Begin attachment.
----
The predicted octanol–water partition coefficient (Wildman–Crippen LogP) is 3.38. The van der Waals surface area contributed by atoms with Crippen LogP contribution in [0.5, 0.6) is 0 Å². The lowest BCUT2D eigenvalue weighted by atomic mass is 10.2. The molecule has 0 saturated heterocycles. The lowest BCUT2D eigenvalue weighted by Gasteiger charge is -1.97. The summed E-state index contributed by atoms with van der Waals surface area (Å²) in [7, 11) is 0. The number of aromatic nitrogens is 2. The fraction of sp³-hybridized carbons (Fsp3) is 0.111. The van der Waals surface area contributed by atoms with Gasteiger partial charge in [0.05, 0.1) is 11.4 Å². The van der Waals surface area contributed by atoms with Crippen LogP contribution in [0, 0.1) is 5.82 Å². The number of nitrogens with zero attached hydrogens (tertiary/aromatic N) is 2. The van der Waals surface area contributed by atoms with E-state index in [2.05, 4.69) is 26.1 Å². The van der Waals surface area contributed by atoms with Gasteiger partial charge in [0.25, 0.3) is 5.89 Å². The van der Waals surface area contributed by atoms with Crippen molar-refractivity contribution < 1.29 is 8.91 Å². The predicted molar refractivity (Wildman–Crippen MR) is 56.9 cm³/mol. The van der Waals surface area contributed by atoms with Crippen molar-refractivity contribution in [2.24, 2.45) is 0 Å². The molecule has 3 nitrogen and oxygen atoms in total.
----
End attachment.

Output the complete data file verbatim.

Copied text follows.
The predicted octanol–water partition coefficient (Wildman–Crippen LogP) is 3.38. The van der Waals surface area contributed by atoms with Crippen LogP contribution in [0.5, 0.6) is 0 Å². The lowest BCUT2D eigenvalue weighted by atomic mass is 10.2. The molecule has 0 saturated heterocycles. The lowest BCUT2D eigenvalue weighted by Gasteiger charge is -1.97. The summed E-state index contributed by atoms with van der Waals surface area (Å²) in [7, 11) is 0. The number of aromatic nitrogens is 2. The fraction of sp³-hybridized carbons (Fsp3) is 0.111. The van der Waals surface area contributed by atoms with Gasteiger partial charge in [0.05, 0.1) is 11.4 Å². The van der Waals surface area contributed by atoms with Crippen LogP contribution in [0, 0.1) is 5.82 Å². The number of nitrogens with zero attached hydrogens (tertiary/aromatic N) is 2. The van der Waals surface area contributed by atoms with E-state index in [2.05, 4.69) is 26.1 Å². The van der Waals surface area contributed by atoms with Gasteiger partial charge in [0.25, 0.3) is 5.89 Å². The van der Waals surface area contributed by atoms with Crippen molar-refractivity contribution < 1.29 is 8.91 Å². The predicted molar refractivity (Wildman–Crippen MR) is 56.9 cm³/mol. The van der Waals surface area contributed by atoms with Crippen molar-refractivity contribution in [2.24, 2.45) is 0 Å². The molecule has 3 nitrogen and oxygen atoms in total.